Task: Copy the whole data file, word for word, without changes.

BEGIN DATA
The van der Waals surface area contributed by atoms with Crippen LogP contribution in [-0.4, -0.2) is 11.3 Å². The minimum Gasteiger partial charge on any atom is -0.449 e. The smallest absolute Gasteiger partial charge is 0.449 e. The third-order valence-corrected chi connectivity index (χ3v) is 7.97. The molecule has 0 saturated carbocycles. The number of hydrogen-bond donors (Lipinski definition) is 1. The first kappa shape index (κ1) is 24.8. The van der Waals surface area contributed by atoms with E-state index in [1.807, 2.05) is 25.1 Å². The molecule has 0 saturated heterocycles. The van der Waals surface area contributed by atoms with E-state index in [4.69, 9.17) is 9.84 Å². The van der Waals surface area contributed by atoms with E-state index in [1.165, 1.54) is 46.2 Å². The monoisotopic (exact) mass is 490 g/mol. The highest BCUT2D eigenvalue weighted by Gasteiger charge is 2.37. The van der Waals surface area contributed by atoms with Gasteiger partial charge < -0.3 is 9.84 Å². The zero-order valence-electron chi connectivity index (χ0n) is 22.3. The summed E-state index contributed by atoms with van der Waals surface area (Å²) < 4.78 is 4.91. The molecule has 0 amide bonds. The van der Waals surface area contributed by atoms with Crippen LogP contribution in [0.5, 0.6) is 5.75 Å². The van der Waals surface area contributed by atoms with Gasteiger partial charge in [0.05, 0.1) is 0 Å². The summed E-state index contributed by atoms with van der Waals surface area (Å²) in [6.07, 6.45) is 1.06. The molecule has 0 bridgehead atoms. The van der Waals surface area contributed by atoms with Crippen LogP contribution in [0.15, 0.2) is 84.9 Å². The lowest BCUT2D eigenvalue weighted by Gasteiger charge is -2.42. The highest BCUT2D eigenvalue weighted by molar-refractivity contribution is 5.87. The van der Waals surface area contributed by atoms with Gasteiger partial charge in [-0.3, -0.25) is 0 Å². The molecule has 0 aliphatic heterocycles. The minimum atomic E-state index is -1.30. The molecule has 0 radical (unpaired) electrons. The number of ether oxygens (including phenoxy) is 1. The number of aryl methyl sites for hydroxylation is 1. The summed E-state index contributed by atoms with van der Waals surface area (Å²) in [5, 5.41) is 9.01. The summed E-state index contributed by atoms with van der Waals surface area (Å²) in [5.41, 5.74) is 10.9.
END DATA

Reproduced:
The van der Waals surface area contributed by atoms with Crippen LogP contribution in [-0.4, -0.2) is 11.3 Å². The minimum Gasteiger partial charge on any atom is -0.449 e. The smallest absolute Gasteiger partial charge is 0.449 e. The third-order valence-corrected chi connectivity index (χ3v) is 7.97. The molecule has 0 saturated carbocycles. The number of hydrogen-bond donors (Lipinski definition) is 1. The first kappa shape index (κ1) is 24.8. The van der Waals surface area contributed by atoms with E-state index in [1.807, 2.05) is 25.1 Å². The molecule has 0 saturated heterocycles. The van der Waals surface area contributed by atoms with E-state index in [4.69, 9.17) is 9.84 Å². The van der Waals surface area contributed by atoms with E-state index in [1.165, 1.54) is 46.2 Å². The monoisotopic (exact) mass is 490 g/mol. The highest BCUT2D eigenvalue weighted by Gasteiger charge is 2.37. The van der Waals surface area contributed by atoms with Gasteiger partial charge < -0.3 is 9.84 Å². The zero-order valence-electron chi connectivity index (χ0n) is 22.3. The summed E-state index contributed by atoms with van der Waals surface area (Å²) < 4.78 is 4.91. The molecule has 0 amide bonds. The van der Waals surface area contributed by atoms with Crippen LogP contribution in [0.5, 0.6) is 5.75 Å². The van der Waals surface area contributed by atoms with Gasteiger partial charge in [0.05, 0.1) is 0 Å². The summed E-state index contributed by atoms with van der Waals surface area (Å²) in [6.07, 6.45) is 1.06. The molecule has 0 bridgehead atoms. The van der Waals surface area contributed by atoms with Crippen LogP contribution in [0.15, 0.2) is 84.9 Å². The lowest BCUT2D eigenvalue weighted by Gasteiger charge is -2.42. The highest BCUT2D eigenvalue weighted by molar-refractivity contribution is 5.87. The van der Waals surface area contributed by atoms with Gasteiger partial charge in [-0.3, -0.25) is 0 Å². The molecule has 0 aliphatic heterocycles. The minimum atomic E-state index is -1.30. The molecule has 0 radical (unpaired) electrons. The number of ether oxygens (including phenoxy) is 1. The number of aryl methyl sites for hydroxylation is 1. The summed E-state index contributed by atoms with van der Waals surface area (Å²) in [5, 5.41) is 9.01. The summed E-state index contributed by atoms with van der Waals surface area (Å²) in [5.41, 5.74) is 10.9.